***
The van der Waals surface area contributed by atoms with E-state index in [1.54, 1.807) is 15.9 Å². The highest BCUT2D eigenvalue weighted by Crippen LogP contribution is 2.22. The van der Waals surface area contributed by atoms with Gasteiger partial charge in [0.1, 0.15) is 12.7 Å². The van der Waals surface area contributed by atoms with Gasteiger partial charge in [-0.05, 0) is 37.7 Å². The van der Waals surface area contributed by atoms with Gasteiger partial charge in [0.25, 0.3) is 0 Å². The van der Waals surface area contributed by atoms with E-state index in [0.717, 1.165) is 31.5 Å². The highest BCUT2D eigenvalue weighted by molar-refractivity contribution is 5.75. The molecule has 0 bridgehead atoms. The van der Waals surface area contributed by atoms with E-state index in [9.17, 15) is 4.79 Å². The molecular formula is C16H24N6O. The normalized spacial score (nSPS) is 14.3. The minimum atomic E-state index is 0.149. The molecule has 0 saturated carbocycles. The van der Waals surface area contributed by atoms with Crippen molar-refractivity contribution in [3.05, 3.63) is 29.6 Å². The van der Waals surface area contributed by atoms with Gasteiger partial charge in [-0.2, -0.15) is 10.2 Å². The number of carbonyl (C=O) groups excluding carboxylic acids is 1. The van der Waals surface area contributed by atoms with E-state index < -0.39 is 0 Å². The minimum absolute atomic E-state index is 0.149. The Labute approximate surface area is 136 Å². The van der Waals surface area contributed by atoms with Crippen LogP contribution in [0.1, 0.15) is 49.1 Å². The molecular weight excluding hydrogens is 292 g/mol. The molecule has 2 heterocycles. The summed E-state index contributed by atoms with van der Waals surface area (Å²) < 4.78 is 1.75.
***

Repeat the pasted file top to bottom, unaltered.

The van der Waals surface area contributed by atoms with E-state index in [1.54, 1.807) is 15.9 Å². The highest BCUT2D eigenvalue weighted by Crippen LogP contribution is 2.22. The van der Waals surface area contributed by atoms with Gasteiger partial charge in [0.1, 0.15) is 12.7 Å². The van der Waals surface area contributed by atoms with Gasteiger partial charge in [-0.05, 0) is 37.7 Å². The van der Waals surface area contributed by atoms with Gasteiger partial charge in [0.25, 0.3) is 0 Å². The van der Waals surface area contributed by atoms with E-state index in [0.717, 1.165) is 31.5 Å². The highest BCUT2D eigenvalue weighted by molar-refractivity contribution is 5.75. The molecule has 0 bridgehead atoms. The van der Waals surface area contributed by atoms with E-state index in [9.17, 15) is 4.79 Å². The molecular formula is C16H24N6O. The normalized spacial score (nSPS) is 14.3. The minimum atomic E-state index is 0.149. The molecule has 0 saturated carbocycles. The van der Waals surface area contributed by atoms with Crippen molar-refractivity contribution in [3.05, 3.63) is 29.6 Å². The van der Waals surface area contributed by atoms with Gasteiger partial charge in [-0.2, -0.15) is 10.2 Å². The number of carbonyl (C=O) groups excluding carboxylic acids is 1. The van der Waals surface area contributed by atoms with E-state index < -0.39 is 0 Å². The minimum absolute atomic E-state index is 0.149. The Labute approximate surface area is 136 Å². The van der Waals surface area contributed by atoms with Crippen LogP contribution in [0.1, 0.15) is 49.1 Å². The molecular weight excluding hydrogens is 292 g/mol. The molecule has 2 heterocycles. The summed E-state index contributed by atoms with van der Waals surface area (Å²) < 4.78 is 1.75.